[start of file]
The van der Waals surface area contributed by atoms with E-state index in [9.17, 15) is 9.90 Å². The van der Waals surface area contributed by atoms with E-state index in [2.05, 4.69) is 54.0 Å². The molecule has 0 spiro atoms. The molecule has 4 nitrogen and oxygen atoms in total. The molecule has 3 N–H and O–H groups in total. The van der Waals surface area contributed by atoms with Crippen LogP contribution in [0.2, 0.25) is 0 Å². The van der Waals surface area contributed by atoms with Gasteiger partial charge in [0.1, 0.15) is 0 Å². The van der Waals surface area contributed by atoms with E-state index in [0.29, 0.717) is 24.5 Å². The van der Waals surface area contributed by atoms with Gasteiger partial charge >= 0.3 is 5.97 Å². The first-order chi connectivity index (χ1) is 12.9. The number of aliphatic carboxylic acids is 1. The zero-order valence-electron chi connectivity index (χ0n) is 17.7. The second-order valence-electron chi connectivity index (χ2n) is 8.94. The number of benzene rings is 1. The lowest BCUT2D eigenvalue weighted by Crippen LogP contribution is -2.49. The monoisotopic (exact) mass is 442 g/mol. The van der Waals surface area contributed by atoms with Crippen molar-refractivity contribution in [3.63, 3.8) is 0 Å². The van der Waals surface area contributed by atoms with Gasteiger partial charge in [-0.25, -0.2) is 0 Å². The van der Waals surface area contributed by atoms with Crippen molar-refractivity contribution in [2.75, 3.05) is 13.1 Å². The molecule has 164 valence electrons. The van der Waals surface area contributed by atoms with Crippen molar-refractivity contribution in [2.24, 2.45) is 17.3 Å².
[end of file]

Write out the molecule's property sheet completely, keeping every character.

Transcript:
The van der Waals surface area contributed by atoms with E-state index in [9.17, 15) is 9.90 Å². The van der Waals surface area contributed by atoms with E-state index in [2.05, 4.69) is 54.0 Å². The molecule has 0 spiro atoms. The molecule has 4 nitrogen and oxygen atoms in total. The molecule has 3 N–H and O–H groups in total. The van der Waals surface area contributed by atoms with Crippen LogP contribution in [0.2, 0.25) is 0 Å². The van der Waals surface area contributed by atoms with Gasteiger partial charge in [0.1, 0.15) is 0 Å². The van der Waals surface area contributed by atoms with E-state index in [0.29, 0.717) is 24.5 Å². The van der Waals surface area contributed by atoms with Gasteiger partial charge >= 0.3 is 5.97 Å². The first-order chi connectivity index (χ1) is 12.9. The number of aliphatic carboxylic acids is 1. The zero-order valence-electron chi connectivity index (χ0n) is 17.7. The second-order valence-electron chi connectivity index (χ2n) is 8.94. The number of benzene rings is 1. The lowest BCUT2D eigenvalue weighted by Crippen LogP contribution is -2.49. The monoisotopic (exact) mass is 442 g/mol. The van der Waals surface area contributed by atoms with Crippen molar-refractivity contribution in [3.63, 3.8) is 0 Å². The van der Waals surface area contributed by atoms with Gasteiger partial charge in [-0.25, -0.2) is 0 Å². The van der Waals surface area contributed by atoms with Crippen molar-refractivity contribution in [2.75, 3.05) is 13.1 Å². The molecule has 164 valence electrons. The van der Waals surface area contributed by atoms with Crippen molar-refractivity contribution in [2.24, 2.45) is 17.3 Å².